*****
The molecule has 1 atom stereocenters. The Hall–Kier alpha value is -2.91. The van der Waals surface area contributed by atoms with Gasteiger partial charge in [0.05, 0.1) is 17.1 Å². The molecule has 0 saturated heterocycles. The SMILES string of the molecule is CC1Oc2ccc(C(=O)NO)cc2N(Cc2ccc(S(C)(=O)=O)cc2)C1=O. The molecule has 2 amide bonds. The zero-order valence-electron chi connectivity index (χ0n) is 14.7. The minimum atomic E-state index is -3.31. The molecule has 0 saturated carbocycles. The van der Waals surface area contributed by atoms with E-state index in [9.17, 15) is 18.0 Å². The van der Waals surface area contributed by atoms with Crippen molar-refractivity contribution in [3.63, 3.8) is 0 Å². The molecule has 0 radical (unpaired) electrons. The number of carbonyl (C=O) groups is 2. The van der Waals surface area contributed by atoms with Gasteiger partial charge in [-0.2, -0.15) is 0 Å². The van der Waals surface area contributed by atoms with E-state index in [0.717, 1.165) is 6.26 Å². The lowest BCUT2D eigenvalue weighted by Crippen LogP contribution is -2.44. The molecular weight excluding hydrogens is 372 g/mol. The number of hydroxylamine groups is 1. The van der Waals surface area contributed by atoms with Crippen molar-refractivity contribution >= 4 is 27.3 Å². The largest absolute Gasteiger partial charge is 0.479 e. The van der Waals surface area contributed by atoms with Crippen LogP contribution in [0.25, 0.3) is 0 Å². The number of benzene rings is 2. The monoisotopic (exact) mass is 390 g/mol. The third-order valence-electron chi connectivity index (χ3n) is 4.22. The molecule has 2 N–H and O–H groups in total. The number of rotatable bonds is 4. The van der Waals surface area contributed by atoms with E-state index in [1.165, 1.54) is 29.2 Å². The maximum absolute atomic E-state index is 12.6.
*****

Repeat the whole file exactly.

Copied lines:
The molecule has 1 atom stereocenters. The Hall–Kier alpha value is -2.91. The van der Waals surface area contributed by atoms with Gasteiger partial charge in [0.05, 0.1) is 17.1 Å². The molecule has 0 saturated heterocycles. The SMILES string of the molecule is CC1Oc2ccc(C(=O)NO)cc2N(Cc2ccc(S(C)(=O)=O)cc2)C1=O. The molecule has 2 amide bonds. The zero-order valence-electron chi connectivity index (χ0n) is 14.7. The minimum atomic E-state index is -3.31. The molecule has 0 saturated carbocycles. The van der Waals surface area contributed by atoms with E-state index in [9.17, 15) is 18.0 Å². The van der Waals surface area contributed by atoms with Crippen molar-refractivity contribution in [3.63, 3.8) is 0 Å². The molecule has 0 radical (unpaired) electrons. The number of carbonyl (C=O) groups is 2. The van der Waals surface area contributed by atoms with Gasteiger partial charge in [-0.2, -0.15) is 0 Å². The van der Waals surface area contributed by atoms with E-state index in [0.717, 1.165) is 6.26 Å². The lowest BCUT2D eigenvalue weighted by Crippen LogP contribution is -2.44. The molecular weight excluding hydrogens is 372 g/mol. The number of hydroxylamine groups is 1. The van der Waals surface area contributed by atoms with Crippen molar-refractivity contribution >= 4 is 27.3 Å². The largest absolute Gasteiger partial charge is 0.479 e. The van der Waals surface area contributed by atoms with Crippen LogP contribution in [0.25, 0.3) is 0 Å². The number of benzene rings is 2. The monoisotopic (exact) mass is 390 g/mol. The third-order valence-electron chi connectivity index (χ3n) is 4.22. The molecule has 2 N–H and O–H groups in total. The number of rotatable bonds is 4. The van der Waals surface area contributed by atoms with E-state index in [1.165, 1.54) is 29.2 Å². The maximum absolute atomic E-state index is 12.6.